Finally it was time for a change of direction, but still the sea ran strong in Paul and he was tempted over to the world that most of us here live in, that of superyachts. So he joined MY Anna, the beautiful new build 67m Feadship launched in 2007, as rotational Captain with Giles Cope, which was both a fantastic experience and an apprenticeship into the running of superyachts. However he still had a different desire to fulfil and whilst his time as Captain was incredible, he was always drawn to smaller business where he could use his knowledge and strategic experience, and inject these passions into the policies and procedures in order to improve those companies he joined.

Clearly one of his proudest projects, as he talks animatedly about it, is OneOcean Port Vell, from the  Salamanca Group, having had a key role as General Manager in the rebranding and finishing of the newly built marina. For Paul it was key that Barcelona was seen as both a Summer and Winter home for the yachts and those tourists that flock to the seaside city of art and culture. He openly admits that he doesn’t normally do cities, but that for four years  it was an amazing place and project to be part of, until it was eventually time to return to the UK for the kids to finish their education.

So it is from that we move forward a few years to the present day, via numerous more success stories such as the setting up Fusion Marine Systems from ground zero, to looking after Premier Chichester Marina which is interestingly the 2nd largest marina in Europe. But now Paul is Chief Operations Officer at Hill Robinson, a move he reiterates could not be turned down. Hill Robinson was founded in 2000 by Nick Hill and Niall Robinson, and opened its first office in Antibes in 2001. The company has its Head Quarters in Monaco, operates 12 international offices and employs over 200 personnel worldwide.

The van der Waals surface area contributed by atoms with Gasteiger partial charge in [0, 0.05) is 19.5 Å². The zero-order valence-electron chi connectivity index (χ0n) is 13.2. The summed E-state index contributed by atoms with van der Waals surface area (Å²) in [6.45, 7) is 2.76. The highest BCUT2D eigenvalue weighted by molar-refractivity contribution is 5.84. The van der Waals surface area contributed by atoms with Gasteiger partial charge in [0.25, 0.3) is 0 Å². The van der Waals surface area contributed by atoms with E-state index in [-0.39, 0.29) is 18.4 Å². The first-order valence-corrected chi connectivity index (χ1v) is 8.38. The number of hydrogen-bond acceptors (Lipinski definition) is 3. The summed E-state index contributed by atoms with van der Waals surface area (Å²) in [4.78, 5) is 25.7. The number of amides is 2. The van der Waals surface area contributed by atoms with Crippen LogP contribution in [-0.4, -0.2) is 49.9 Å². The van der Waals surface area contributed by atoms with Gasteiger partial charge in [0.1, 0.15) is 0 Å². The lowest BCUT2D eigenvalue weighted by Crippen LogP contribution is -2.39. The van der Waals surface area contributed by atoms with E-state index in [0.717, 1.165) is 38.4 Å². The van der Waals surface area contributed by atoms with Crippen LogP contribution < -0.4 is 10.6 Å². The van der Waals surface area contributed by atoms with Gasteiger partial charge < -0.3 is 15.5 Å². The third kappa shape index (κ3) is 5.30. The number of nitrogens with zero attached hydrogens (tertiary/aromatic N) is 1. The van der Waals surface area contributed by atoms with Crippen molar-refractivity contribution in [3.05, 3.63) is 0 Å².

Hill Robinson was specifically created to manage the operational complexities of the world’s largest yachts, while bringing technical excellence to a full spectrum of services that yacht owners require most. They provide a specialised management service, sharing the responsibility for all aspects of yacht ownership and operation. So, not a small role to take on then. But certainly one that has got Paul’s excitement levels to a major high as he talks, not just about the day to day, but about the new structure of the weekly digital Company Wide Call team meetings, their short sharp inclusiveness for the 200 plus employees distributed across the Globe who are still coming to terms with the new normal post Covid-19. Once again it is clear that inclusiveness is key in his appointment.

I ask Paul in closing how he sees the world of yachts in the future, in fact yachting as a whole and he looks thoughtful. He talks of how many of the companies he has worked for, including Hill Robinson, have an active yet silent role in charity in the local communities they are based in. That how he was talking at a conference and asked the question, “be it in a large or small way, who here is not affected (in a positive way) by yachting?” From provisioners, to the bars and restaurants, the taxi services, even the concierges, theatre performers, florists and clothing stores, all are. This can sometimes seem the playground of the elite, but it touches many in a positive way and now we need to back this up with the yachts themselves and our oceans. All in all, it seems like a very positive and may I say it, realistic view of the future.

As I bid farewell to Paul on what I am sure is the first of many whirlwind trips to Mallorca, I can only smile and expect good things.